Saturday, August 28, 2010


There aren’t many medications made for people like me with dysautonomia. Most medicine we use is off label for our condition. However, 14 years ago a medicine came on the market for people just like me! It is called ProAmatine (generic name is midodrine), and it raises blood pressure. Midodrine has been very helpful to me, and to many others with dysautonomia. It is one of the safest medications available, has virtually no side effects, and works immediately.

Just two days ago I was lying flat in bed because my blood pressure was low, and the blood flow to my brain was compromised. My body was tingly all over (similar to the head rush feeling a healthy person might feel), and for half an hour I was on the verge of fainting. The lack of proper blood flow to my brain left me feeling slightly confused and scared. I took 10mg of midodrine, and thirty minutes later I no longer felt like I was going to faint, and my blood pressure came up by 15 points. If I didn’t have midodrine, I don’t know what I would have done.

The Problem:

Two weeks ago the FDA announced that they had decided to pull midodrine off the market, leaving doctors and patients blind-sided. The FDA is pulling midodrine because the follow up studies to test the medications efficacy were not conducted. (It is important to note that they are not concerned with safety issues; the medicine has already been proven to be safe. They are concerned with the proper tests being completed and documented proving that the drug actually works.) Shire, the manufacturer responsible for conducting these studies, said that they have already completed the trials requested by the FDA, but the FDA ruled these trials as inconclusive.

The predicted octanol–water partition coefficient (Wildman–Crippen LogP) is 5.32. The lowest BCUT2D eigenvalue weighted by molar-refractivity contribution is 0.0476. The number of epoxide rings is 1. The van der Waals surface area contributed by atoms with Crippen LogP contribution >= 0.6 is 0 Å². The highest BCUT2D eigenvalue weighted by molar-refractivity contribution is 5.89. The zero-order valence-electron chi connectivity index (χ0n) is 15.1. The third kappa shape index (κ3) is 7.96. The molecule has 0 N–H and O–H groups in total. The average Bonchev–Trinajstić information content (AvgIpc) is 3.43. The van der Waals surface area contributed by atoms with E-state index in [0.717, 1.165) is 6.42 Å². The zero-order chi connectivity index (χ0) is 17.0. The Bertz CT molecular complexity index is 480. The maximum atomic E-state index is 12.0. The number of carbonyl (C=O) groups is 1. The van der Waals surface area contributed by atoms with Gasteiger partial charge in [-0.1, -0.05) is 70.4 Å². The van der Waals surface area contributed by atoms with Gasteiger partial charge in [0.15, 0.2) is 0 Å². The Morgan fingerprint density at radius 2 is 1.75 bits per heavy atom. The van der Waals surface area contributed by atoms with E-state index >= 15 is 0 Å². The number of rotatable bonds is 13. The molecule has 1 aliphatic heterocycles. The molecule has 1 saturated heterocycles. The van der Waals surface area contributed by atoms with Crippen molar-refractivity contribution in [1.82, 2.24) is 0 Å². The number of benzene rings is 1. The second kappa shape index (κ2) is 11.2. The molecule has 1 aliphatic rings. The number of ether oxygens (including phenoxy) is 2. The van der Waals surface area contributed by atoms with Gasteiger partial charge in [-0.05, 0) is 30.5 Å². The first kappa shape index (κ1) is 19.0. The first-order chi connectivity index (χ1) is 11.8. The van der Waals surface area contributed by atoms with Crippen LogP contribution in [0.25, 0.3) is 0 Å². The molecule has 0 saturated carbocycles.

Why can’t Shire, or any other drug manufacturer, just conduct the studies again? The medication trials cost about $25 million dollars. Shire’s annual revenue from selling this medication is $500,000. It all comes down to money. It is not financially worth it for Shire, or any drug company, to conduct such expensive tests.

This is devastating news for me, for many of my closest friends, and for the 100,000 people across the United States who rely on midodrine. Midodrine is literally the only drug ever created and approved to treat low blood pressure. There are no substitutes.

What this means for people with dysautonomia:

- Quality of life will be reduced.
- People will lose their jobs because they cannot function at a normal level without midodrine.
- Many with dysautonomia will have to go on disability for the first time.
- The ability to care for children and a family will be diminished.

What this means for me personally:

- I will have to spend more time lying down.
- I will have more headaches.
- I will have more “coat hanger” pain in my neck and shoulders. This is caused by blood vessels shutting off blood supply to the less vital muscles in order to conserve blood supply to the brain.
- I will have more brain fog (difficulty concentrating due to lack of adequate blood flow to my brain).
- I won’t be able to sit up for as long, making going out in my wheelchair harder.
- I will become even more homebound, and life in general will just be more difficult.

Will midodrine still be available at all?